Med J Aust. 1989; 151: 625-626
        • Bellaud G.
        • Epelboin L.
        • Henn A.
        • Perignon A.
        • Bricaire F.
        • Caumes E.
        Marine envenomation by box-jellyfish in a tourist in Cambodia.
        Bull Soc Pathol Exot. 2013; 106: 229-232
        • Auerbach P.S.
        • DiTullio A.E.
        Envenomation by aquatic invertebrates.
        in: Auerbach PS Cushing TA Harris NS Wilderness Medicine. 7th ed. Elsevier, Philadelphia, PA2017: 1679-1720
        • Currie B.J.
        Marine antivenoms.
        J Toxicol Clin Toxicol. 2003; 41: 301-308
        • Sutherland S.K.
        Venomous Creatures of Australia.
        Oxford University Press, Melbourne, Australia1981
        • Brinkman D.L.
        • Burnell J.N.
        Biochemical and molecular characterisation of cubozoan protein toxins.
        Toxicon. 2009; 54: 1162-1173
        • Brinkman D.L.
        • Jia X.
        • Potriquet J.
        • Kumar D.
        • Dash D.
        • Kyaskoff D.
        • et al.
        Transcriptome and venom proteome of the box jellyfish Chironex fleckeri.
        BMC Genomics. 2015; 16: 407-422
        • Andreosso A.
        • Bansal P.S.
        • Smout M.J.
        • Wilson D.
        • Seymour J.E.
        • Daly N.L.
        Structural characterisation of predicted helical regions in the Chironex fleckeri CfTX-1 toxin.
        Mar Drugs. 2018; 16: 201-213
        • Brinkman D.L.
        • Konstantakopoulos N.
        • McInerney B.V.
        • Mulvenna J.
        • Seymour J.E.
        • Isbister G.K.
        • et al.
        Chironex fleckeri (box jellyfish) venom proteins: expansion of a cnidarian toxin family that elicits variable cytolytic and cardiovascular effects.
        J Biol Chem. 2014; 289: 4798-4812
        • Li L.
        • McGee R.G.
        • Isbister G.
        • Webster A.C.
        Interventions for the symptoms and signs resulting from jellyfish stings.
        Cochrane Database Syst Rev. 2013; 12CD009688
        • Yanagihara A.A.
        • Wilcox C.L.
        Cubozoan sting-site seawater rinse, scraping, and ice can increase venom load: upending current first aid recommendations.
        Toxins (Basel). 2017; 9: 105-120
        • Wilcox C.L.
        • Yanagihara A.A.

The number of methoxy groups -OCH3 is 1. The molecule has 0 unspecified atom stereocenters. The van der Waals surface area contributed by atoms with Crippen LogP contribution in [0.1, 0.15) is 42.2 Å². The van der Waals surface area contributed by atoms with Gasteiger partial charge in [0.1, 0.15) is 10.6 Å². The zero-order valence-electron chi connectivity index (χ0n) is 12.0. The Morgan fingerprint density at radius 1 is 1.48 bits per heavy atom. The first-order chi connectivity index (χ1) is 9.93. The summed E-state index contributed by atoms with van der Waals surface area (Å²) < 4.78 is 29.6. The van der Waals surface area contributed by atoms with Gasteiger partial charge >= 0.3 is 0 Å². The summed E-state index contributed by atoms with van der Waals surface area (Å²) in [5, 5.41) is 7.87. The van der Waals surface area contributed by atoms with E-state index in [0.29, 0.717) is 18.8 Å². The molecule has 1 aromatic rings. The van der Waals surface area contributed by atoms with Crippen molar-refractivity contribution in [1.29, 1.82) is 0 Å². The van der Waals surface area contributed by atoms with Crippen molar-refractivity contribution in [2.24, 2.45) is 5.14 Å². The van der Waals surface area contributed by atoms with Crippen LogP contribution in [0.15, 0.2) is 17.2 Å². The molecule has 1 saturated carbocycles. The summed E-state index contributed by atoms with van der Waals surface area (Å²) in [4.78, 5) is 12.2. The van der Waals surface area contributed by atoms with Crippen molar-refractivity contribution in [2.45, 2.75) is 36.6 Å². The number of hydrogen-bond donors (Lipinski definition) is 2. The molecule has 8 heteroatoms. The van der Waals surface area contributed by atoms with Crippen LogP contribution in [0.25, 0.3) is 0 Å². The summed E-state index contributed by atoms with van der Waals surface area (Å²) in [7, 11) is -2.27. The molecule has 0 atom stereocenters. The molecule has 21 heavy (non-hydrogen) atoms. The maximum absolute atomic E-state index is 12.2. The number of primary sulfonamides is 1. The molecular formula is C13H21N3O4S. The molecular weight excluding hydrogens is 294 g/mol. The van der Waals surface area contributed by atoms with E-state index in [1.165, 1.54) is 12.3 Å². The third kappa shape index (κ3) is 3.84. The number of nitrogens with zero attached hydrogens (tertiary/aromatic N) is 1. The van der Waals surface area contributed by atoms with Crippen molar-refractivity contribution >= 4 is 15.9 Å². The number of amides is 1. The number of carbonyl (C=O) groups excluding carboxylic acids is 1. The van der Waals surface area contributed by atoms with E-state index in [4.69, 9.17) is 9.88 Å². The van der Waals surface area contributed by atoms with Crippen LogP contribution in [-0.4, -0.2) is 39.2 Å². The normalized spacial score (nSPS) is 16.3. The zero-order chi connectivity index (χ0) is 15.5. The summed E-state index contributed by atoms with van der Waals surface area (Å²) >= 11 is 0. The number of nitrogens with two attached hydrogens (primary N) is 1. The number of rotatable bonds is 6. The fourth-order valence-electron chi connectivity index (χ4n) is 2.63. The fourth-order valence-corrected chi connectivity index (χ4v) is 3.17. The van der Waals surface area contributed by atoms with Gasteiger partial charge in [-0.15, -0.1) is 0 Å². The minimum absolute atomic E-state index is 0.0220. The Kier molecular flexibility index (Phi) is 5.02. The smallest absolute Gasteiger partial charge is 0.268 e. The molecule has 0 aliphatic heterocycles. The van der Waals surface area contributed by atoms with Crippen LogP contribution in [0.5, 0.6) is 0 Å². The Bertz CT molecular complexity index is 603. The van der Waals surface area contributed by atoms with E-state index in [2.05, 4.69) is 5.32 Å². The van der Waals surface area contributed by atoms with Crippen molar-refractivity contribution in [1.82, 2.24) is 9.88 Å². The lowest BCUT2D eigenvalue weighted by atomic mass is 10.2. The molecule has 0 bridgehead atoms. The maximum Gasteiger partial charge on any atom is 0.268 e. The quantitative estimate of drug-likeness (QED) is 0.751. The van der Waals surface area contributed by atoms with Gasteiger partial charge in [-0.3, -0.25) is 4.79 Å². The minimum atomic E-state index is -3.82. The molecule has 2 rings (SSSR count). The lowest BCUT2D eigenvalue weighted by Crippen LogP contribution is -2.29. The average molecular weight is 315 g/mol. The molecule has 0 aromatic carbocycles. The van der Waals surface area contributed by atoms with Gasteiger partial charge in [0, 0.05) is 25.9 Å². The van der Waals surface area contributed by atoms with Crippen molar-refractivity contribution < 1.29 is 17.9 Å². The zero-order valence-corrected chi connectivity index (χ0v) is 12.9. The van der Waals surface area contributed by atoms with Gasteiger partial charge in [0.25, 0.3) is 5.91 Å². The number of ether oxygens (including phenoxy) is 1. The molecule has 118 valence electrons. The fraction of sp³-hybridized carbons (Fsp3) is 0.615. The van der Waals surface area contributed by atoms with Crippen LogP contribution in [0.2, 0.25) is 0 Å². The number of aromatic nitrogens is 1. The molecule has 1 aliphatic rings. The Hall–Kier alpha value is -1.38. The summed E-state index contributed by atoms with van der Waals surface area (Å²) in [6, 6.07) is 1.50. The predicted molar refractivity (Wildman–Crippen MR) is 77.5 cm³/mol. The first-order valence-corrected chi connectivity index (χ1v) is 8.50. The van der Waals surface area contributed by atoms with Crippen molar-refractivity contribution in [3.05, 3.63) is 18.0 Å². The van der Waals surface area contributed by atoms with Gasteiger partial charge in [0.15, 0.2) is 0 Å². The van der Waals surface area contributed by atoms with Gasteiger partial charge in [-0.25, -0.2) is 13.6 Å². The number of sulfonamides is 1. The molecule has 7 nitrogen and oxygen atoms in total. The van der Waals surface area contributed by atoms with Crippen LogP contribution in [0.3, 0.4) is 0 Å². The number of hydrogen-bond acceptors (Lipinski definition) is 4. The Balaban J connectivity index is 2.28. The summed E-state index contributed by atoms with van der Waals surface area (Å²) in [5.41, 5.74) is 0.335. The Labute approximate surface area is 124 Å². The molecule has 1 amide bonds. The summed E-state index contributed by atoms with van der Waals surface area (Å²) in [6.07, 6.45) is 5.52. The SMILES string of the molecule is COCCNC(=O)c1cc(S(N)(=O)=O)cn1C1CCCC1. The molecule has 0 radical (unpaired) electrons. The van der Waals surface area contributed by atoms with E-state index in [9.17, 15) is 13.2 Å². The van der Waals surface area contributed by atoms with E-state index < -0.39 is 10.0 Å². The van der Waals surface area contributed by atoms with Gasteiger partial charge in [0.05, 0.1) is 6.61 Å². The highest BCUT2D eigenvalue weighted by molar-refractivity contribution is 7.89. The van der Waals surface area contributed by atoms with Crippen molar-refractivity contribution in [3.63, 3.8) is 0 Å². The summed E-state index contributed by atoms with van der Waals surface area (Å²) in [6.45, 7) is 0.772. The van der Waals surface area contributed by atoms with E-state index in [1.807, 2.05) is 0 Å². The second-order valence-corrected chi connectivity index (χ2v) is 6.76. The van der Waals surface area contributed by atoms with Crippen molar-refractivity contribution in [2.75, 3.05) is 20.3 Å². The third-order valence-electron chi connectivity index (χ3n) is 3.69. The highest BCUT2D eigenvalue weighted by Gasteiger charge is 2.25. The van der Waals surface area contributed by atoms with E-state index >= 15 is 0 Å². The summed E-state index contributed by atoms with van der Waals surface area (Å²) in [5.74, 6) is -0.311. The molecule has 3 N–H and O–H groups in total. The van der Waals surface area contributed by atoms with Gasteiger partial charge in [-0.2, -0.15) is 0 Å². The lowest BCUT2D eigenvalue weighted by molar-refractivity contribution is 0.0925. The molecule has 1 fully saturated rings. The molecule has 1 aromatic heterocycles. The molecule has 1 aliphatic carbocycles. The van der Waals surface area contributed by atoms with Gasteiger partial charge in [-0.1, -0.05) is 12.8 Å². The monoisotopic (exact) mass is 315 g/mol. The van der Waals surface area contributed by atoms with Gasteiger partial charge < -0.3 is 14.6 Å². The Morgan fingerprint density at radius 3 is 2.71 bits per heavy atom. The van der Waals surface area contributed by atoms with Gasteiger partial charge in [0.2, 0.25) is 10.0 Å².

Heated debates: hot-water immersion or ice packs as first aid for cnidarian envenomations.
        Toxins (Basel). 2016; 8: 97-118
        • Isbister G.K.
        • Palmer D.J.
        • Weir R.L.
        • Currie B.J.
        Hot water immersion v icepacks for treating the pain of Chironex fleckeri stings: a randomised controlled trial.
        Med J Aust. 2017; 206: 258-261
        • Hamann C.R.
        • Hamann D.
        • Richardson C.
        • Seeburger J.
        Box jellyfish envenomation: case report of effective lemon and oil emulsion treatment.
        Trop Doct. 2014; 44: 106-107
        • Pereira P.
        • Seymour J.E.
        In vitro effects on human heart and skeletal cells of the venom from two cubozoans, Chironex fleckeri and Carukia barnesi.
        Toxicon. 2013; 76: 310-315
        • Thaikruea L.
        • Siriariyaporn P.
        Severe dermatonecrotic toxin and wound complications associated with box jellyfish stings 2008–2013.
        J Wound Ostomy Continence Nurs. 2015; 42: 599-604
        • Thaikruea L.
        • Siriariyaporn P.
        • Wutthanarungsan R.
        • Smithsuwan P.
        Review of fatal and severe cases of box jellyfish envenomation in Thailand.
        Asia Pac J Public Health. 2015; 27: 1639-1651
        • Cegolon L.
        • Heymann W.C.
        • Lange J.H.
        • Mastrangelo G.
        Jellyfish stings and their management: a review.
        Mar Drugs. 2013; 11: 523-550
        • Williamson J.A.
        • Callahan V.I.
        • Unwin M.I.
        • Hartwick R.F.
        Box-jellyfish venom and humans.
        Med J Aust. 1984; 140: 444-445
        • Andreosso A.
        • Smout M.J.
        • Seymour J.E.
        Dose and time dependence of box jellyfish antivenom.
        J Venom Anim Toxins Incl Trop Dis. 2014; 20: 34-39
        • Lo A.H.
        • Chan Y.C.
        • Law Y.
        • Cheng S.W.
        Successful treatment of jellyfish sting-induced severe digital ischemia with intravenous iloprost infusion.
        J Vasc Surg Cases. 2016; 2: 31-33
        • Lam S.C.
        • Hung Y.W.
        • Chow E.C.
        • Wong C.W.
        • Tse W.L.
        • Ho P.C.
        Digital ischaemia: a rare but severe complication of jellyfish sting.
        Hong Kong Med J. 2014; 20: 460-463
        • Fenner P.J.
        • Lippmann J.
        • Gershwin L.A.
        Fatal and nonfatal severe jellyfish stings in Thai waters.
        J Travel Med. 2010; 17: 133-138